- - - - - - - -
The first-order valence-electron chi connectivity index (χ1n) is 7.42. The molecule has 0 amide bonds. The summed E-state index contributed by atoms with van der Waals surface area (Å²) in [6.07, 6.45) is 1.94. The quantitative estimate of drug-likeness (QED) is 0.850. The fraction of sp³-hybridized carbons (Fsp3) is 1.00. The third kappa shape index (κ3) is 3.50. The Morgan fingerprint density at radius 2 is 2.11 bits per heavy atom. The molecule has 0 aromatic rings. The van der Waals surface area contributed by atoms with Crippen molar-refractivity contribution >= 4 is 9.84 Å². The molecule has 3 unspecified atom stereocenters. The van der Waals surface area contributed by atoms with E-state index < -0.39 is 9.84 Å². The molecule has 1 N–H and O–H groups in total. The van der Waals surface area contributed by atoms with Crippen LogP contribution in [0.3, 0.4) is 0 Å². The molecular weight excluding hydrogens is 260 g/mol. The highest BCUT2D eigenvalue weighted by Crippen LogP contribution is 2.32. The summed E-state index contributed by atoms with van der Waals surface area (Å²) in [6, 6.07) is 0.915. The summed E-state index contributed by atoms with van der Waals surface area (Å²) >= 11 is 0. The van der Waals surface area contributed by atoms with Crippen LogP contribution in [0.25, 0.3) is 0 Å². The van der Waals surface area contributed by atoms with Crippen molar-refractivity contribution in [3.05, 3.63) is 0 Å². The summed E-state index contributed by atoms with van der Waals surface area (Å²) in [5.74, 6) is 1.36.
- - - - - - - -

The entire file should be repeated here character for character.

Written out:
The first-order valence-electron chi connectivity index (χ1n) is 7.42. The molecule has 0 amide bonds. The summed E-state index contributed by atoms with van der Waals surface area (Å²) in [6.07, 6.45) is 1.94. The quantitative estimate of drug-likeness (QED) is 0.850. The fraction of sp³-hybridized carbons (Fsp3) is 1.00. The third kappa shape index (κ3) is 3.50. The Morgan fingerprint density at radius 2 is 2.11 bits per heavy atom. The molecule has 0 aromatic rings. The van der Waals surface area contributed by atoms with Crippen molar-refractivity contribution >= 4 is 9.84 Å². The molecule has 3 unspecified atom stereocenters. The van der Waals surface area contributed by atoms with E-state index < -0.39 is 9.84 Å². The molecule has 1 N–H and O–H groups in total. The van der Waals surface area contributed by atoms with Crippen LogP contribution in [0.3, 0.4) is 0 Å². The molecular weight excluding hydrogens is 260 g/mol. The highest BCUT2D eigenvalue weighted by Crippen LogP contribution is 2.32. The summed E-state index contributed by atoms with van der Waals surface area (Å²) in [6, 6.07) is 0.915. The summed E-state index contributed by atoms with van der Waals surface area (Å²) >= 11 is 0. The van der Waals surface area contributed by atoms with Crippen LogP contribution in [0.25, 0.3) is 0 Å². The van der Waals surface area contributed by atoms with Crippen molar-refractivity contribution in [3.05, 3.63) is 0 Å². The summed E-state index contributed by atoms with van der Waals surface area (Å²) in [5.74, 6) is 1.36.